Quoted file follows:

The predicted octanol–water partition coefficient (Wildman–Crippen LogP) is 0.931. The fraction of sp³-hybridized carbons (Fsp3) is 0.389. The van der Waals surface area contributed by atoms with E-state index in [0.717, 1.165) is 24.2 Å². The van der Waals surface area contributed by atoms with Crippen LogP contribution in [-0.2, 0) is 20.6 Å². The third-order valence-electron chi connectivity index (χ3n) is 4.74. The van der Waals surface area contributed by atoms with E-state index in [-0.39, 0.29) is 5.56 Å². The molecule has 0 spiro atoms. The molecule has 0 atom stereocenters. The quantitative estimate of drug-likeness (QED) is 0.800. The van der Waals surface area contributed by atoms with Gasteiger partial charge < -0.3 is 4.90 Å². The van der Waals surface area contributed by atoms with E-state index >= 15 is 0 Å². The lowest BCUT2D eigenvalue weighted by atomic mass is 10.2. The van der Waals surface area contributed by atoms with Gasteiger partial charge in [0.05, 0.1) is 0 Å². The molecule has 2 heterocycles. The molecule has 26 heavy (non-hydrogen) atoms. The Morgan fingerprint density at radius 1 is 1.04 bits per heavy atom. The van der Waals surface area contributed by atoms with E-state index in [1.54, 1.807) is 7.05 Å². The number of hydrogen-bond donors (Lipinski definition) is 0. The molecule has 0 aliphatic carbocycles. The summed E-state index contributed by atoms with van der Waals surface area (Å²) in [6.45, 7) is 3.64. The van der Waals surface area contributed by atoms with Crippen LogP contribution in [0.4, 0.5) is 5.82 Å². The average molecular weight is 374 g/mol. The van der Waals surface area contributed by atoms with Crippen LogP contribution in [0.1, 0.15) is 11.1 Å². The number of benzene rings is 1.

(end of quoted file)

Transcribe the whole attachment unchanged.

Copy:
The predicted octanol–water partition coefficient (Wildman–Crippen LogP) is 0.931. The fraction of sp³-hybridized carbons (Fsp3) is 0.389. The van der Waals surface area contributed by atoms with E-state index in [0.717, 1.165) is 24.2 Å². The van der Waals surface area contributed by atoms with Crippen LogP contribution in [-0.2, 0) is 20.6 Å². The third-order valence-electron chi connectivity index (χ3n) is 4.74. The van der Waals surface area contributed by atoms with E-state index in [-0.39, 0.29) is 5.56 Å². The molecule has 0 spiro atoms. The molecule has 0 atom stereocenters. The quantitative estimate of drug-likeness (QED) is 0.800. The van der Waals surface area contributed by atoms with Gasteiger partial charge < -0.3 is 4.90 Å². The van der Waals surface area contributed by atoms with E-state index >= 15 is 0 Å². The lowest BCUT2D eigenvalue weighted by atomic mass is 10.2. The van der Waals surface area contributed by atoms with Gasteiger partial charge in [0.05, 0.1) is 0 Å². The molecule has 2 heterocycles. The molecule has 26 heavy (non-hydrogen) atoms. The Morgan fingerprint density at radius 1 is 1.04 bits per heavy atom. The van der Waals surface area contributed by atoms with E-state index in [1.54, 1.807) is 7.05 Å². The number of hydrogen-bond donors (Lipinski definition) is 0. The molecule has 0 aliphatic carbocycles. The summed E-state index contributed by atoms with van der Waals surface area (Å²) in [6.45, 7) is 3.64. The van der Waals surface area contributed by atoms with Crippen LogP contribution in [0.4, 0.5) is 5.82 Å². The average molecular weight is 374 g/mol. The van der Waals surface area contributed by atoms with Crippen LogP contribution in [0.1, 0.15) is 11.1 Å². The number of benzene rings is 1.